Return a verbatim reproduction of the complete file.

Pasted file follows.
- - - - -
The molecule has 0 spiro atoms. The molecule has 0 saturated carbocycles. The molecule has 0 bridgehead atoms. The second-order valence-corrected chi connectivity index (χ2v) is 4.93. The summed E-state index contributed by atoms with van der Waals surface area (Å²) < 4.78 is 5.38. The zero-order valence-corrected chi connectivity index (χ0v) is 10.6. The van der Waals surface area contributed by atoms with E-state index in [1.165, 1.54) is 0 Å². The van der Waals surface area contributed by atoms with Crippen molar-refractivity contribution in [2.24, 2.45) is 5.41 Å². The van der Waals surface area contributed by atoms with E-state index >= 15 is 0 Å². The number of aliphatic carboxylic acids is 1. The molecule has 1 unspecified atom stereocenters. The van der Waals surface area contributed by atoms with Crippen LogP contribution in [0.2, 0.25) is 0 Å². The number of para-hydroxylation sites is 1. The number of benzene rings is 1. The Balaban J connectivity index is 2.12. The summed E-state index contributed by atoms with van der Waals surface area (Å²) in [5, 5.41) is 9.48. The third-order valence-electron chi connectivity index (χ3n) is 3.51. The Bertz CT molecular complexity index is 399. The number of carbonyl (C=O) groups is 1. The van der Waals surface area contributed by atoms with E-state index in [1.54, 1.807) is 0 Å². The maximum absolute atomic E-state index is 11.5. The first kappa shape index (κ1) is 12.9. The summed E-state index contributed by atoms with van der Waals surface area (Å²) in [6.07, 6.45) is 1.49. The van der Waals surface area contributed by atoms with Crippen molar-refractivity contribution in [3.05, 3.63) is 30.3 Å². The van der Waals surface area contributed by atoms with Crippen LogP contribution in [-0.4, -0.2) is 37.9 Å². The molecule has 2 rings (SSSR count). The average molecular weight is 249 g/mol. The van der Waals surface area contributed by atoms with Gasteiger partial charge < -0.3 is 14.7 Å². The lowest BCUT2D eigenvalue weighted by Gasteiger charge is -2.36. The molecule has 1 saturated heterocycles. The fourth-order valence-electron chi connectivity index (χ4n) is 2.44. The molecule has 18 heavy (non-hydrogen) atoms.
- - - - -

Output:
The molecule has 0 spiro atoms. The molecule has 0 saturated carbocycles. The molecule has 0 bridgehead atoms. The second-order valence-corrected chi connectivity index (χ2v) is 4.93. The summed E-state index contributed by atoms with van der Waals surface area (Å²) < 4.78 is 5.38. The zero-order valence-corrected chi connectivity index (χ0v) is 10.6. The van der Waals surface area contributed by atoms with E-state index in [1.165, 1.54) is 0 Å². The van der Waals surface area contributed by atoms with Crippen molar-refractivity contribution in [2.24, 2.45) is 5.41 Å². The van der Waals surface area contributed by atoms with E-state index >= 15 is 0 Å². The number of aliphatic carboxylic acids is 1. The molecule has 1 unspecified atom stereocenters. The van der Waals surface area contributed by atoms with Crippen LogP contribution in [0.2, 0.25) is 0 Å². The number of para-hydroxylation sites is 1. The number of benzene rings is 1. The Balaban J connectivity index is 2.12. The summed E-state index contributed by atoms with van der Waals surface area (Å²) in [5, 5.41) is 9.48. The third-order valence-electron chi connectivity index (χ3n) is 3.51. The Bertz CT molecular complexity index is 399. The number of carbonyl (C=O) groups is 1. The van der Waals surface area contributed by atoms with E-state index in [1.54, 1.807) is 0 Å². The maximum absolute atomic E-state index is 11.5. The first kappa shape index (κ1) is 12.9. The summed E-state index contributed by atoms with van der Waals surface area (Å²) in [6.07, 6.45) is 1.49. The van der Waals surface area contributed by atoms with Crippen molar-refractivity contribution in [3.05, 3.63) is 30.3 Å². The van der Waals surface area contributed by atoms with Crippen LogP contribution in [-0.4, -0.2) is 37.9 Å². The molecule has 2 rings (SSSR count). The average molecular weight is 249 g/mol. The van der Waals surface area contributed by atoms with Gasteiger partial charge < -0.3 is 14.7 Å². The lowest BCUT2D eigenvalue weighted by Gasteiger charge is -2.36. The molecule has 1 saturated heterocycles. The fourth-order valence-electron chi connectivity index (χ4n) is 2.44. The molecule has 18 heavy (non-hydrogen) atoms.